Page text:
The instant the waltz began, the Green Wizard of the Forest went dancing all over the green moss with the long green bag for a partner, and merrily called for Archy and Gertie to join in. When the music stopped, they did also, but looking around for the Wizard, he was nowhere to be seen. After vainly waiting his return some time, they started home, and as Archy understood how to wind and start the music-box, they had music all the way.

Mamma Stewardson was seated on the veranda as the children came toward the house, and Uncle Ebenezer, in slippers and long linen summer coat, could be seen nervously pacing up and down the wide hall that led to the door.

"My dears," said mamma, as they came near, "you should not have taken Uncle Ebenezer's umbrella; but I hope you have taken good care of it."

Gertie looked at Archy and then at the music-box, and Archy looked at the music-box and then at Gertie.

"Please never take my umbrella again," said Uncle Ebenezer, coming out on the veranda. "I'll buy you as many umbrellas as you want, bless your hearts."

"But what have you done with it, Archy?" asked mamma, turning around as she rose to have a full view of the children, and not seeing the umbrella.

"Why, the Green Wizard turned it into this music-box; but we'll go right off and get him to turn it back. He was a real nice Wizard, and will do anything we ask."

"And he danced, and we danced," said Gertie, her eyes fairly dancing in her head.

Mamma Stewardson was much puzzled to know what all this meant, so she called Gertie and Archy to her, that they might slowly explain.

Uncle Ebenezer stood quiet almost a minute, running his fingers through his hair, until it stood on end like porcupine quills. "Ha! I have it," said he. "Some rascally tramp has taken my umbrella from these innocent children, and given them this trumpery music-box to amuse them while he escaped."

"Why, Uncle Ebenezer, the music plays splendidly," said Gertie.

"Yes, my dear; yet, though I can buy a thousand more boxes precisely like that one, there isn't one more such an umbrella. But where is Adolphus? He must go after that tramp."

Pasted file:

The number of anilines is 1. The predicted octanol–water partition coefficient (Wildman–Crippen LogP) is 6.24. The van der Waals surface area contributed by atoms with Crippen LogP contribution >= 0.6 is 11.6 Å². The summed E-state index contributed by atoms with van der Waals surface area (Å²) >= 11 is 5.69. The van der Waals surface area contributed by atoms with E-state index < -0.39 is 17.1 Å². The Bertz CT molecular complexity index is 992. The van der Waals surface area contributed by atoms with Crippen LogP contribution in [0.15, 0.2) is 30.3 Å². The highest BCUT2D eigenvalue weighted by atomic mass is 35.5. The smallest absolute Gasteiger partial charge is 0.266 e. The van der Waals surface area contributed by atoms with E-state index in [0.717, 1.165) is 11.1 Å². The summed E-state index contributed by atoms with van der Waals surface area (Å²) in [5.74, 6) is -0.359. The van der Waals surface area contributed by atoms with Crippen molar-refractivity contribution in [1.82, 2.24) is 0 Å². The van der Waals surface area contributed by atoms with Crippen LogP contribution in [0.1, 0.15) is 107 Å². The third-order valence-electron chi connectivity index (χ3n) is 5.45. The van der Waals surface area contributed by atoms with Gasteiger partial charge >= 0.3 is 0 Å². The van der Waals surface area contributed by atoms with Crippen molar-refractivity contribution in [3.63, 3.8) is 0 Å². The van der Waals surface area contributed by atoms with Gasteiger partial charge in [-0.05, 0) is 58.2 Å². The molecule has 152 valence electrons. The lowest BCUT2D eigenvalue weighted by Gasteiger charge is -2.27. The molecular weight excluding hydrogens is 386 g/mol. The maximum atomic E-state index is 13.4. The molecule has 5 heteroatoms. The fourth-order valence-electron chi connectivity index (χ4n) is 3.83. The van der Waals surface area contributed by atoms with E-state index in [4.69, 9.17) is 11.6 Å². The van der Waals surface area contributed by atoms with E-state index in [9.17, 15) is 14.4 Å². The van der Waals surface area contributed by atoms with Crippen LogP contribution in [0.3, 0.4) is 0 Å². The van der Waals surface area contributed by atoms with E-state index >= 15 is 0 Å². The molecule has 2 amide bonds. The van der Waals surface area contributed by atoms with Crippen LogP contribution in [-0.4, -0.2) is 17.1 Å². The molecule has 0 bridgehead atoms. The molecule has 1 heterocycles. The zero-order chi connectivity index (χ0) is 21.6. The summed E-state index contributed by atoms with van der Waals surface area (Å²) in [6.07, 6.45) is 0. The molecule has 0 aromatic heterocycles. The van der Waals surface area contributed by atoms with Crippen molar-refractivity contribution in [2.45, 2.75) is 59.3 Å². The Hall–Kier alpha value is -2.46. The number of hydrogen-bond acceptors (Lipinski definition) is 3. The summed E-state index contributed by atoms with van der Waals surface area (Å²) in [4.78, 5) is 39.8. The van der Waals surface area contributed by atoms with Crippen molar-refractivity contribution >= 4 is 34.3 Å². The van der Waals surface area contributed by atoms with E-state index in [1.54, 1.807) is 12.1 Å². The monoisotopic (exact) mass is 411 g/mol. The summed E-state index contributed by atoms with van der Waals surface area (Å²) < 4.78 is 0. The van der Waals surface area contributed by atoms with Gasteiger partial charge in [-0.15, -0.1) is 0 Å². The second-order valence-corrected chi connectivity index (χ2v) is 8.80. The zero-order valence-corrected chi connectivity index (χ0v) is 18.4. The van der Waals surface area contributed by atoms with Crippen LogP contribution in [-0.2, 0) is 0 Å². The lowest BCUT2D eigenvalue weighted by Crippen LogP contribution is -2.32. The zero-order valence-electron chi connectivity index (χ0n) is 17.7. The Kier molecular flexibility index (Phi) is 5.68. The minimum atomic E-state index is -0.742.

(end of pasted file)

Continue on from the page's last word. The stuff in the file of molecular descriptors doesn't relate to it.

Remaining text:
"I think he is down at the pond sketching," answered mamma.

"Then I must go," exclaimed Uncle Ebenezer, reaching the hat-rack in exactly five steps. He clapped on the first hat he came to—it was mamma's sun-hat, all trimmed with wild grasses. Then running through the kitchen, as the nearest way, he spied old John's stable boots, into which he jumped, kicking off his slippers; and in a jiffy was on a full run toward the woods, with his long coat flying out behind, mamma's hat bouncing up and down on his head.

In the course of an hour Uncle Ebenezer came back, but without finding the umbrella or catching the Wizard. He told mamma privately that he thought the children must have fallen asleep in the woods and dreamed about the Wizard, and that the umbrella was lost there somewhere. However, you see, that wouldn't account for the music-box; and then Uncle Ebenezer was puzzled. But Cousin Adolphus was the most puzzled of all, and he shook his head and questioned the children as though he had never heard of anything quite so amazing.

The next time Adolphus came from the city he brought Uncle Ebenezer a present of a beautiful silk umbrella with an ivory handle, and it was so much lighter than the old green gingham one that Uncle Ebenezer was pleased with it at once.

One day, late that summer, while a merry party were out on the mill-pond fishing, Uncle Ebenezer caught something tremendous on his line. It proved to be that old great-handled green gingham umbrella; but then all torn, rusty, and muddied. Mamma said that Cousin Adolphus looked startled when he saw that poor umbrella drawn to the surface, and point its slimy ribs at him like long fingers, and that he seemed glad when the rusty frame was thrown back into the water.

About a month after that Uncle Ebenezer went to a masquerade party, and the following day he saw Gertie and Archy.

"Children, I caught the Green Wizard of the Forest last night," said he, exultantly. "He was dressed all in green, as you said, and his other name is Adolphus Stewardson—the rogue! He wanted to get rid of that umbrella, and now I don't blame him a particle because he did."